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The 29-hectare park, at the beginning of the twentieth century, was a part of the ownership of the Castle Colbert.
The castle was bought in the late nineteenth century by a Cholet industrialist , Mr. BERGéRE. At the request of the owner, architect Alexandre MARCEL restored the interior and arranged the surrounding landscape.
Between 1899 and 1913, he created an eastern area with a strong Japanese design,
at the rear of the castle, around the river.
 
Parc 1900

Having married the daughter of the owner, he was a frequent visitor to Maulévrier and with meticulousness and patience, he gradually developed what has become the Oriental Park. He installed a pond, fed by the river (La Moine) and planted many exotic plants.
 
Khmer elements are reproduced from moulds of the 1900 Exhibition in which he had participated. Alexander MARCEL died on June 30, 1928. His wife lived in the Castle until 1945.

 
Pont rouge ancien

From this period, the park was converted into agricultural and forest farming and progressively planted with trees up to 1980. After 40 years, the 29 ha of the current ownership were completely laid fallow, the walks completely overrun with brushwood and instead of the major alleys of the past remained walks of about 1 meter wide. Works (lanterns, bridges, pier, temple, pagoda...) were in ruins or had even disappeared.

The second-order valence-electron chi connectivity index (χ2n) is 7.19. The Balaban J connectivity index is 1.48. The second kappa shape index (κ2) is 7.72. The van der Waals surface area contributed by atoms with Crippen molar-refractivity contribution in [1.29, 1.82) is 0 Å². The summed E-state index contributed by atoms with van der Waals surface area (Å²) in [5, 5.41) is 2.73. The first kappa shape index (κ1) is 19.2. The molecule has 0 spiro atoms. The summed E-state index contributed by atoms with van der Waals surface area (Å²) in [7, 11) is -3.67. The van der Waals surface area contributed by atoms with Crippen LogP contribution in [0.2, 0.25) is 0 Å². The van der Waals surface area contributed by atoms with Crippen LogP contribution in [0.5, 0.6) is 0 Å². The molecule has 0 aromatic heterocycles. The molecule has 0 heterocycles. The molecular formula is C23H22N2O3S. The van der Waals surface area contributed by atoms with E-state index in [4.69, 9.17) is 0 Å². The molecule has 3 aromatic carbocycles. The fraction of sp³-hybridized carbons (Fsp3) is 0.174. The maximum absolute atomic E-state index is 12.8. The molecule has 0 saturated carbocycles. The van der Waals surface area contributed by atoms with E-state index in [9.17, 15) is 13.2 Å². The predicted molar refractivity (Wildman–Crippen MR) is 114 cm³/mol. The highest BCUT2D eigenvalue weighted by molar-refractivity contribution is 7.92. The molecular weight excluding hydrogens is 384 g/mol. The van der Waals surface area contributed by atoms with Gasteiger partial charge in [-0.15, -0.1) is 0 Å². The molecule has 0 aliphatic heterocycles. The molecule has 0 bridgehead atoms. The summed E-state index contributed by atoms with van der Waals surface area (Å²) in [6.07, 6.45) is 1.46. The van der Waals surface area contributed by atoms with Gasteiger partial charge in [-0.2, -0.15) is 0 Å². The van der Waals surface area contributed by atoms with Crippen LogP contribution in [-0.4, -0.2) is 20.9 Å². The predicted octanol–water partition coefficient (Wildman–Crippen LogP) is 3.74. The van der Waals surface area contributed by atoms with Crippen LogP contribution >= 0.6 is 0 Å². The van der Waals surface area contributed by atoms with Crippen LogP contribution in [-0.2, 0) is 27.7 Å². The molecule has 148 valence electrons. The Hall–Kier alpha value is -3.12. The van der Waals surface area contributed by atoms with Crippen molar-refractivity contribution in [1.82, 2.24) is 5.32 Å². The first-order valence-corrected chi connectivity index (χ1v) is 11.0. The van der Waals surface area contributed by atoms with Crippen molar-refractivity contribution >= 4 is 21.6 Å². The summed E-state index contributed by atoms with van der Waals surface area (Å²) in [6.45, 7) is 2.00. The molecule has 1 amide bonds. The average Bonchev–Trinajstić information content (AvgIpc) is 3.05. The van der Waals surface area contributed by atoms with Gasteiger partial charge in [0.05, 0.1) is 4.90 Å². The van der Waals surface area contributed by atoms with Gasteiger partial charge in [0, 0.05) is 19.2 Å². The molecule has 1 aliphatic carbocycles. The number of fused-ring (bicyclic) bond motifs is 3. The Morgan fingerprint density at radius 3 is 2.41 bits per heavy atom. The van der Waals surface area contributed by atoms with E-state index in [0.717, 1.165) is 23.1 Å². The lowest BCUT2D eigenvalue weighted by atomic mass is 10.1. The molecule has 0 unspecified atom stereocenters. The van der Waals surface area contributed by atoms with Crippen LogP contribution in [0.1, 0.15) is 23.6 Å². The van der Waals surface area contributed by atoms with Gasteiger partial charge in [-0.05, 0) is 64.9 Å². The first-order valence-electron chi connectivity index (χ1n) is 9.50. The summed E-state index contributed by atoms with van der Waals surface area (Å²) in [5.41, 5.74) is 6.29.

In 1976, the property was sold and divided into three parts: the castle with its outbuildings and the garden, the college acquired 2 ha to build a sports ground, the SAFER a public organization for the rural arrangement, bought the remaining 29 hectares.

The town council of Maulevrier bought the park in 1980 and the park was listed, in the same year, as the sites. An association was created to ensure the management and the maintenance of the park. Using documents, photographs found and other evidence, its restoration began. Originally called Association Castle Park Colbert, the association took the name Oriental Park in 1985. These were the first volunteers of the association who undertook major work within the park.


In 1987, Japanese professors from the horticultural universities of TOKYO and NIIGATA recognized the 12 hectares of the classified site as Japanese- gardens inspired of the period EDO (XVI-XIX centuries).

Since that date, major projects have been started and are still continuing today. The park is now recognised as the biggest Japanese inspired park in Europe and is a pilot project in Europe for the quality of its restoration and enhancement.
These projects, the work and activities are carried out by an association (Act 1901) made up of volunteers, a permanent team of professionals and apprentices.